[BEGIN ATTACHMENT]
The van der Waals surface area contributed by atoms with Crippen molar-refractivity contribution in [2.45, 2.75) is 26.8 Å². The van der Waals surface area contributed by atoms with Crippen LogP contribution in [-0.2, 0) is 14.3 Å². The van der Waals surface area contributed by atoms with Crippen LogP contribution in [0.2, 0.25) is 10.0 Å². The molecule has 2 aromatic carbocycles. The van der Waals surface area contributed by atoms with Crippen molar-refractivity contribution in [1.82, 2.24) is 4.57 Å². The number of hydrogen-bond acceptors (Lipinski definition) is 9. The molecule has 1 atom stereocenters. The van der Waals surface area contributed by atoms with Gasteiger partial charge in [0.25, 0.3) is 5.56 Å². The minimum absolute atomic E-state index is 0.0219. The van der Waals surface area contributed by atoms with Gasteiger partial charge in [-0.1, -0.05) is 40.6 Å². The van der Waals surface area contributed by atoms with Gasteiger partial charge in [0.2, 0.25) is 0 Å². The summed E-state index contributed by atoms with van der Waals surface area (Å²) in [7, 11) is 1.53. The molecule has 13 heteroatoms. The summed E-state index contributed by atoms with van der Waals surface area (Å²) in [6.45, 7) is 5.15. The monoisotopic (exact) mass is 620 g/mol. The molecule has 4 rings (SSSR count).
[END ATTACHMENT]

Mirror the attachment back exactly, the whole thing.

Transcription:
The van der Waals surface area contributed by atoms with Crippen molar-refractivity contribution in [2.45, 2.75) is 26.8 Å². The van der Waals surface area contributed by atoms with Crippen LogP contribution in [-0.2, 0) is 14.3 Å². The van der Waals surface area contributed by atoms with Crippen LogP contribution in [0.2, 0.25) is 10.0 Å². The molecule has 2 aromatic carbocycles. The van der Waals surface area contributed by atoms with Crippen molar-refractivity contribution in [1.82, 2.24) is 4.57 Å². The number of hydrogen-bond acceptors (Lipinski definition) is 9. The molecule has 1 atom stereocenters. The van der Waals surface area contributed by atoms with Gasteiger partial charge in [0.25, 0.3) is 5.56 Å². The minimum absolute atomic E-state index is 0.0219. The van der Waals surface area contributed by atoms with Gasteiger partial charge in [-0.1, -0.05) is 40.6 Å². The van der Waals surface area contributed by atoms with Gasteiger partial charge in [0.2, 0.25) is 0 Å². The summed E-state index contributed by atoms with van der Waals surface area (Å²) in [7, 11) is 1.53. The molecule has 13 heteroatoms. The summed E-state index contributed by atoms with van der Waals surface area (Å²) in [6.45, 7) is 5.15. The monoisotopic (exact) mass is 620 g/mol. The molecule has 4 rings (SSSR count).